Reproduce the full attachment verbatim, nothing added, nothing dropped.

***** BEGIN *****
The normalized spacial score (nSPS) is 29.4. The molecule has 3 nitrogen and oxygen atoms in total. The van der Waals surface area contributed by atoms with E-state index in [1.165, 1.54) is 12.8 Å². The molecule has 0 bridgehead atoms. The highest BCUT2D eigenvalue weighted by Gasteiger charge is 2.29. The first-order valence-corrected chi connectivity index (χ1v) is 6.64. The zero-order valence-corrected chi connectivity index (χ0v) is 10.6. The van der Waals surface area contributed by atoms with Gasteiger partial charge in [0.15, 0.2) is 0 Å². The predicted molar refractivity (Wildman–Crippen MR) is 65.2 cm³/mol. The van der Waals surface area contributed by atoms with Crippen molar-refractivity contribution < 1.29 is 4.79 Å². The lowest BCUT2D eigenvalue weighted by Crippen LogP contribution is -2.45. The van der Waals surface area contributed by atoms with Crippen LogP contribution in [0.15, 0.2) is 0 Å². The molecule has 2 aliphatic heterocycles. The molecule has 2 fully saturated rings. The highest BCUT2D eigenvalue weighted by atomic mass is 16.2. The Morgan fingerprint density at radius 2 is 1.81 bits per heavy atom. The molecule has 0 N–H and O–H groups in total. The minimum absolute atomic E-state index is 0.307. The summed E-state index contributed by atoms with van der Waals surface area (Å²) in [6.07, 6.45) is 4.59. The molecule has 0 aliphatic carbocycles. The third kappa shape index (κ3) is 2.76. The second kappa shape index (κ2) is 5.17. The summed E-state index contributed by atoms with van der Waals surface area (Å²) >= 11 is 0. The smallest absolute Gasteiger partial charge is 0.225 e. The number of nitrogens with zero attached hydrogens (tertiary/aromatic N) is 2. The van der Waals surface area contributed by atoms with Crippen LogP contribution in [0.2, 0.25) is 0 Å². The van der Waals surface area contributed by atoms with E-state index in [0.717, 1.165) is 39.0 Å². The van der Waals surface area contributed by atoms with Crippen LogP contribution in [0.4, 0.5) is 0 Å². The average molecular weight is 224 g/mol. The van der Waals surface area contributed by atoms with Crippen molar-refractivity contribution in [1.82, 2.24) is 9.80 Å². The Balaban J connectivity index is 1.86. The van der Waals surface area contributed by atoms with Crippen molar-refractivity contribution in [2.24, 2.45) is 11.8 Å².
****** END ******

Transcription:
The normalized spacial score (nSPS) is 29.4. The molecule has 3 nitrogen and oxygen atoms in total. The van der Waals surface area contributed by atoms with E-state index in [1.165, 1.54) is 12.8 Å². The molecule has 0 bridgehead atoms. The highest BCUT2D eigenvalue weighted by Gasteiger charge is 2.29. The first-order valence-corrected chi connectivity index (χ1v) is 6.64. The zero-order valence-corrected chi connectivity index (χ0v) is 10.6. The van der Waals surface area contributed by atoms with Gasteiger partial charge in [0.15, 0.2) is 0 Å². The predicted molar refractivity (Wildman–Crippen MR) is 65.2 cm³/mol. The van der Waals surface area contributed by atoms with Crippen molar-refractivity contribution < 1.29 is 4.79 Å². The lowest BCUT2D eigenvalue weighted by Crippen LogP contribution is -2.45. The van der Waals surface area contributed by atoms with Crippen LogP contribution in [0.15, 0.2) is 0 Å². The molecule has 2 aliphatic heterocycles. The molecule has 2 fully saturated rings. The highest BCUT2D eigenvalue weighted by atomic mass is 16.2. The Morgan fingerprint density at radius 2 is 1.81 bits per heavy atom. The molecule has 0 N–H and O–H groups in total. The minimum absolute atomic E-state index is 0.307. The summed E-state index contributed by atoms with van der Waals surface area (Å²) in [6.07, 6.45) is 4.59. The molecule has 0 aliphatic carbocycles. The third kappa shape index (κ3) is 2.76. The second kappa shape index (κ2) is 5.17. The summed E-state index contributed by atoms with van der Waals surface area (Å²) >= 11 is 0. The smallest absolute Gasteiger partial charge is 0.225 e. The number of nitrogens with zero attached hydrogens (tertiary/aromatic N) is 2. The van der Waals surface area contributed by atoms with Crippen LogP contribution in [0.2, 0.25) is 0 Å². The van der Waals surface area contributed by atoms with E-state index in [0.717, 1.165) is 39.0 Å². The van der Waals surface area contributed by atoms with Crippen LogP contribution in [0.4, 0.5) is 0 Å². The average molecular weight is 224 g/mol. The van der Waals surface area contributed by atoms with Crippen molar-refractivity contribution in [1.82, 2.24) is 9.80 Å². The Balaban J connectivity index is 1.86. The van der Waals surface area contributed by atoms with Crippen molar-refractivity contribution in [2.24, 2.45) is 11.8 Å².